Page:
While the federal government has spent years classifying hemp as a dangerous drug because it derives from the cannabis plant—even though it is not a drug at all—more than 70 percent of the states in the country have passed laws legalizing industrial hemp production and farmers in more than 30 percent of states have taken part in producing industrial hemp, even with the threat of federal prosecution.
Instead of bowing down to the federal government, states across the country have started to fight back, and farmers in 17 states—California, Colorado, Indiana, Maine, Maryland, Massachusetts, Minnesota, Nevada, North Dakota, Oregon, Rhode Island, South Carolina, Tennessee, Vermont, Virginia, West Virginia and Wyoming—have obtained state licenses to produce industrial hemp for commercial purposes.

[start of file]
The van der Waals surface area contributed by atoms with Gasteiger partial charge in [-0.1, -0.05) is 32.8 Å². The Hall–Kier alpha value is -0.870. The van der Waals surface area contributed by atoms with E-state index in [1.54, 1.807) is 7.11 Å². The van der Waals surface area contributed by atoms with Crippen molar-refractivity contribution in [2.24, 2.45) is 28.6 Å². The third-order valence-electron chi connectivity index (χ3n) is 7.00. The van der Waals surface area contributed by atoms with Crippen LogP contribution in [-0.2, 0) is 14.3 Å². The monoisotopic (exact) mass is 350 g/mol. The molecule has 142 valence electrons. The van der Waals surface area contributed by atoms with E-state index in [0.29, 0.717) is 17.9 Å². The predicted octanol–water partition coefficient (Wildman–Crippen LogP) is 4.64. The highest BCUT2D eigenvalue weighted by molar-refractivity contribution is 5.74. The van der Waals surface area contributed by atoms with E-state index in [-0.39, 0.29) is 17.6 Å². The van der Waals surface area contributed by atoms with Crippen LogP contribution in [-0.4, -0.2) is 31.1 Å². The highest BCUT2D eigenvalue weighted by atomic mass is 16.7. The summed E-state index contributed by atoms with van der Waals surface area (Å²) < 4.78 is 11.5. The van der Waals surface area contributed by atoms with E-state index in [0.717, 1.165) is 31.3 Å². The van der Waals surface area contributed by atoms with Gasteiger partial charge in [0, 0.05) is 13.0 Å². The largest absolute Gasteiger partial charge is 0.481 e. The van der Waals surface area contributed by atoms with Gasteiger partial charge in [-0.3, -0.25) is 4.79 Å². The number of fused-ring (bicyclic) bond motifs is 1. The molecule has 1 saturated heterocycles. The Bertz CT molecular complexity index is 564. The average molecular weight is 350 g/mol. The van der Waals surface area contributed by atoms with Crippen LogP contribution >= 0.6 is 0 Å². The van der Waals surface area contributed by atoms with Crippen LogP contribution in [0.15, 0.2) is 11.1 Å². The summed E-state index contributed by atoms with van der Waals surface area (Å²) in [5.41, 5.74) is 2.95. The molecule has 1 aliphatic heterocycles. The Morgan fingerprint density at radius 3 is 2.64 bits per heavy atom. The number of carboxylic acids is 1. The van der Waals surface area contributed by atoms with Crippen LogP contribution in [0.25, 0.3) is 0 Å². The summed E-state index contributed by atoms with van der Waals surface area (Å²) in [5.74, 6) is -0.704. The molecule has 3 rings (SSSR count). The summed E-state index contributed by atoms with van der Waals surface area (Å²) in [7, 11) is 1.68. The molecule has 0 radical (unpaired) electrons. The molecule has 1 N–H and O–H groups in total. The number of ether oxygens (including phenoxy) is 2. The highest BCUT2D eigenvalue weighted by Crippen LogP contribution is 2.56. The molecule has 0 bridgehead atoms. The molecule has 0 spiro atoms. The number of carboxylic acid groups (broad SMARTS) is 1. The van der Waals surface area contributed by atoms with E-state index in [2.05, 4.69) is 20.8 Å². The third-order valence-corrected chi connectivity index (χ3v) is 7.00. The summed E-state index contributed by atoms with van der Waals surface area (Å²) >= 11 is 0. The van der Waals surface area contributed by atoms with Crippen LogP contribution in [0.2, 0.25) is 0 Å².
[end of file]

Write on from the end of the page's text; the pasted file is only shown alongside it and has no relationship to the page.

A report from the National Conference of State Legislators also revealed more than half of the country, or 35 states, have passed laws legalizing industrial hemp production, which have addressed “the definition of hemp, licensure of growers, regulation and certification of seeds, state-wide commissions and legal protection of growers.”
Hemp is the product of a variety of the cannabis plant, and although it is non-psychoactive, it is still treated as a drug in the United States. However, hemp has the potential to be used in more than 25,000 products, including fibers, textiles, paper and construction and insulation materials—which may explain why the federal government seems intent on keeping it from the public.
The changes at the state level seem to be making a significant impact, and even though there is a lingering threat of prosecution from the federal level, a report from Hemp Industry Daily claimed that “the U.S. market for hemp-derived CBD hit $291 million in 2017 and will balloon to $1.65 billion by 2021—growth of more than 500% in just four years.”…